IMG_7901.JPGAnother thing is that the castle and grounds are actually open most of the year unlike many of Scotland’s visitor attractions. It is only shut from end November to the end of February and it opens again over Christmas and new year.IMG_7905.JPG
We wandered into the grounds by mistake having walked from where we were staying in Blair Athol, along the gorgeous path by the Tilt and arrived, by way of an avenue of beach trees, at a statue of a well-built Hercules at the highest point of Hercules walk and overlooking the beautiful and well-kept walled gardens. IMG_8007.JPGThe children had decided what they were doing today and it had, apparently, not included a walk. They packed their own lunch and two rucksacs full of note pads and reading books and other things and dragged us off to leave them somewhere while we went on one of these hateful walks we keep dragging them on. In the end we left our voluntary Hansel and Gretel in Diana’s grove, the 2nd Duke of Athol’s tree collection, where the adventure playground proved an irresistible draw, and headed up-stream, away from the castle grounds and into the woods.

IMG_7902.JPGWe managed a couple of hours, interspersed with update phone calls with the children, walking through autumnal gorge woodland of bronze-turning beech. Below us the Tilt cut and polished its way through the grey metamorphic rocks. A couple of Bridges draped with thick moss added to the atmosphere.

IMG_7911.JPGOn our return we listened to the children regale their adventures in the woods, heard how wet their feet were and then listened to the moaning as we marched them down the spectacular avenue of limes away from the castle and to the wonderful cafe of the Water Mill in Blair Athol village.
The Water Mill is a 400 year-old working mill, bakery and cafe with delicious cakes and scones, lunches and homemade bread.


Autumnal Trees and Leaping Salmon at the Hermitage

I really can’t imagine a better place to be late afternoon on a bright October day. In fact, I don’t know why I haven’t seen this spectacle before.
I’m standing on a balcony overhanging a plunge pool into which is falling a river of rushing water. The shape of the building around me seems to amplify the sound of the waterfall and the rush of water even drowns out the sound of my older daughter singing Katie Perry songs to herself.

Above and all around are trees turning auburn, golden and copper wearing densely moss-draped boughs. And to top it all, the most spectacularly enormous salmon are throwing themselves into the rushing torrent, falling back, and trying again.

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The Victorians really knew how to do things and The Hermitage must be one of the best. They took an already spectacular setting along the beautiful tumbling Braan and it’s fabulous falls and added some of the New world’s most spectacular tree species (although the creator of this landscape can only have imagined what it would look like in 2014), built an arching stone footbridge just below the falls for the perfect view.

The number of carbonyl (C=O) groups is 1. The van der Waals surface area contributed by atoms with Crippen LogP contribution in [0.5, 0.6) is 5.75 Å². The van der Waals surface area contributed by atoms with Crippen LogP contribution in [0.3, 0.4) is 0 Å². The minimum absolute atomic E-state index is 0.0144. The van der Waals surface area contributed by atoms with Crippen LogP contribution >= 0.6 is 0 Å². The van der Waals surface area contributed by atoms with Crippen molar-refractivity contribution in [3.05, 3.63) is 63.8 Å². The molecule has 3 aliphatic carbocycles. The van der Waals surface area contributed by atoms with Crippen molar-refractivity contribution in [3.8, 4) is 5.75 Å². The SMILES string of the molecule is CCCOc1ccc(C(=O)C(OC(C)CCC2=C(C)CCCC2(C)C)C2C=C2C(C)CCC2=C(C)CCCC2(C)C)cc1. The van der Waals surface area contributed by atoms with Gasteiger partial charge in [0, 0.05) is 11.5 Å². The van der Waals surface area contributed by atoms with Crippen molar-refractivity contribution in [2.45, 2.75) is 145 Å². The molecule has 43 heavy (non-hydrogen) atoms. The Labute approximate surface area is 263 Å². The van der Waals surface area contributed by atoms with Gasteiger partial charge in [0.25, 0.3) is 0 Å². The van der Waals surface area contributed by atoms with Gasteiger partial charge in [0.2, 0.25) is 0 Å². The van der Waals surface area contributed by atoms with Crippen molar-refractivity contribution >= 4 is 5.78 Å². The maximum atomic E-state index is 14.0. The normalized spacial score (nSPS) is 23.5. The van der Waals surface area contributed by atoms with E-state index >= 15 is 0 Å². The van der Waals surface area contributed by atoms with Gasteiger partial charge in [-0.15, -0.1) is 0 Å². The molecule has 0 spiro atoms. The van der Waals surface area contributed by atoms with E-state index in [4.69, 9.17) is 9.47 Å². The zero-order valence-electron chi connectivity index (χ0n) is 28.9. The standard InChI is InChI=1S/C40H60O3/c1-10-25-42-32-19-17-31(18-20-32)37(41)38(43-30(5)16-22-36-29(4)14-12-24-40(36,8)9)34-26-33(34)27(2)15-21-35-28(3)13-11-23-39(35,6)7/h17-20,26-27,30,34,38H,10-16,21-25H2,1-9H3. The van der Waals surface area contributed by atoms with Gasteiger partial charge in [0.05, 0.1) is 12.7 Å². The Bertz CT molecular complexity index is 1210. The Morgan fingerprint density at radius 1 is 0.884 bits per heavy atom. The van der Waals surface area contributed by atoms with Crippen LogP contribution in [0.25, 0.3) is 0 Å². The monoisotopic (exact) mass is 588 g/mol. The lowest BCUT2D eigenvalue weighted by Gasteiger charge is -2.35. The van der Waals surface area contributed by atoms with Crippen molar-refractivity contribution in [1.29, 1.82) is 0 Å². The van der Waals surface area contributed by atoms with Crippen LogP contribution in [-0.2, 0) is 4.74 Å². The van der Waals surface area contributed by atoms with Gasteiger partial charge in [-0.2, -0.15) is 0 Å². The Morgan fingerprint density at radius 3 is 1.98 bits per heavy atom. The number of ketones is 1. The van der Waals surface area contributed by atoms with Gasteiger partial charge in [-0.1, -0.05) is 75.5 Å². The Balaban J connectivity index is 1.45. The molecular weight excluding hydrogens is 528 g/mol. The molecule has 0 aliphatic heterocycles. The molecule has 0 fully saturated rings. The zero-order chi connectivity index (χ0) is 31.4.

IMG_7883.JPGAnd, to top off any Victorian’s to do list, added a Greek-themed grotto, to view the falls from their best angle. Ossian’s Hall, as it is called, is shaped to capture and amplify the sound and, when I first came to the Hermitage 16 years ago my (now) husband blind-folded me and led me through the building into the balcony, which was an incredible experience as it sounded like I was walking right into the midst of the waterfall. Unfortunately, in the interests of preserving the building, the National Trust for Scotland has now had to put a glass wall up between hall and balcony, which reduces the impact a little.

The falls are an impassible barrier for the salmon, which are trying to get back to the site where they were released as parr by the Salmon fishery. This makes it both a fabulous place to see the spectacle of the salmon migration; and a poignant experience, knowing that these magnificent animals will never make it to the Shangri-La their genes and sense of smell is telling them exists just beyond the waterfall. It was the first time I had witnessed it and it left me utterly speechless.

IMG_7878.JPGAnd if you can drag yourself away from the falls, the woods are stacked full of moss, lichens and fungi and some of Britains tallest and most spectacular trees. Just past the waterfall is another uniquely Victirian conceit, a hermits cave. Built into a couple of huge shist boulders it has a stone bench set into the wall inside and two round windows. Perfect for hobbit make-believe. It’s hard to spot if you don’t know it’s there.

If you continue the walk up the Braan for a couple of miles it will take you to Rumbling Bridge where you can cross and walk back through the woods on the opposite side if you want a longer ramble.

I know I have been known to say this before but it is the perfect Autumn day out.